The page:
I am a teacher, and for me and teachers everywhere, this time of year is a time of many emotions. I am always excited that the semester is ending and that the glorious expanse of summer is just ahead. At the same time, it is always just a little bittersweet because, since I think of my life in academic terms, it marks the passing of another year.
Commencement is the term we use for graduation ceremonies. It’s funny because the denotation of the word is “the beginning or start” of something, but we assign the term to the pomp and circumstance that concludes an educational experience. But I like that the word is forward-looking: it implies that we are ready to begin the next new, exciting chapters of our lives.
I have commenced 4 times in my life: in 1991 from high school, in 1999 from Howard Community College, in 2001 from the University of Baltimore, and in 2003 from the University of Maryland. I have one more commencement in my future. God willing, that will be 2016 from Morgan State University with my doctorate, and then I will be able to retire from being a student.
My road to and through college was not a straight one. I went to a private, religious high school that graduated boys who were encouraged to be preachers and girls who were encouraged to be housewives and Sunday school teachers. My high school coaxed students to consider colleges that prepared young people to be in church-oriented professions: places like Bob Jones University or Pensacola Christian College. If you can believe it, Dear Reader, Liberty University was considered too liberal – we were not supposed to consider that as an option. So of course, that is where we all wanted to go! Show us that forbidden fruit!
I have wonderful memories of high school. I don’t want to brag or anything, but I will: I won an award for “Christian Character,” I lettered in 3 sports (volleyball, basketball, and softball), was a team captain in 3 sports, was a league all-star and MVP in 3 sports, was named a US Army Scholar Athlete my senior year, worked on the yearbook, was the president of my senior class, and earned the title of valedictorian. I gave a speech at my graduation. I was also voted homecoming queen. (Those of you who know me well will appreciate how little I cared about that last thing, but it happened.) High school was a blur of fun things, and even though I was considering college, as a first-generation college student, it was not my main focus or goal but an option. I grew up in a blue-collar family, so I felt no pressure to go off to college.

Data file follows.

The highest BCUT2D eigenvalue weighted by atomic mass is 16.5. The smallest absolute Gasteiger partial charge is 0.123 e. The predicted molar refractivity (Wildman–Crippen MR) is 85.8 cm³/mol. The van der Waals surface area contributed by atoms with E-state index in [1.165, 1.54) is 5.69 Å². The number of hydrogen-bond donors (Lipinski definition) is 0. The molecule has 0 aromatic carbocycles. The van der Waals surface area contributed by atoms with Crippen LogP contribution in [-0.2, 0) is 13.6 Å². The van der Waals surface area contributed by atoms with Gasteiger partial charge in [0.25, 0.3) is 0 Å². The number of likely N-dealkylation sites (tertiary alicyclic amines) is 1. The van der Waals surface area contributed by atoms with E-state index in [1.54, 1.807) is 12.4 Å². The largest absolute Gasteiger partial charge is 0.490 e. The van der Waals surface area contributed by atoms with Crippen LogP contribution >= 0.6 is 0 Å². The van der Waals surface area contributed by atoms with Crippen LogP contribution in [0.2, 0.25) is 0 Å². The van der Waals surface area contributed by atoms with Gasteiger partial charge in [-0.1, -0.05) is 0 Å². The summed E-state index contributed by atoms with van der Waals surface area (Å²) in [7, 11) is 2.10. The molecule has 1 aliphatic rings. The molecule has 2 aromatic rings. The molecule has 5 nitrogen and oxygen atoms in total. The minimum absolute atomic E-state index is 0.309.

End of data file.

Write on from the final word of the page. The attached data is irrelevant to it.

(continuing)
When I graduated from high school, I had a partial scholarship to attend Liberty University (of course I applied there!). I was also considering the “family business”: I grew up in a Navy family and was weighing whether to join the Army or the Navy. I also knew my step-father was about to be reassigned from Andrews Air Force Base to a new duty station and was considering just moving out and starting my own life, putting down roots here in Maryland – as a Navy brat who had moved all over the place her whole life, this was pretty appealing. Ultimately, I decided to move out on my own and take a few classes at community college. Then, as Frost said, way led on to way, and after a few semesters I ended up putting off college while I worked in the “real world.”
I loved being on my own, but not long after I moved out into my own apartment, I got married, and after that as a partner in a marriage determined to pull her own weight, I worked as a puppet, a pirate, a poet, a pauper, a pawn and a king. Well, almost: I worked at Carvel making ice cream cakes, at a pharmacy as a technician, as a softball and basketball coach, as a bartender, as a vice principal at a private school, and as a Special Police Officer for the Federal Protective Service. It is in this job that life took a dramatic turn.
Many of you will recall the bombing of the Murrah Building in Oklahoma City that occurred in April 1995. American “Patriot” Timothy McVeigh parked a Ryder truck full of explosives in front of this federal office building that he then detonated, killing 168 people and injuring nearly 700 others. I mention this event because at the time, I was working for the FPS in Crystal City, Virginia. My duty station was a federal building. My beat took me between the Crystal City complex, the Navy Annex, and the Pentagon. I was on that same beat two years later: April 19, 1997. We were all on high alert that day because it was the anniversary of the bombing, and that is when people get a little squirrelly. We got a call that a “suspicious object” was left unattended in the stairwell at one of the Crystal City buildings. This was not a drill.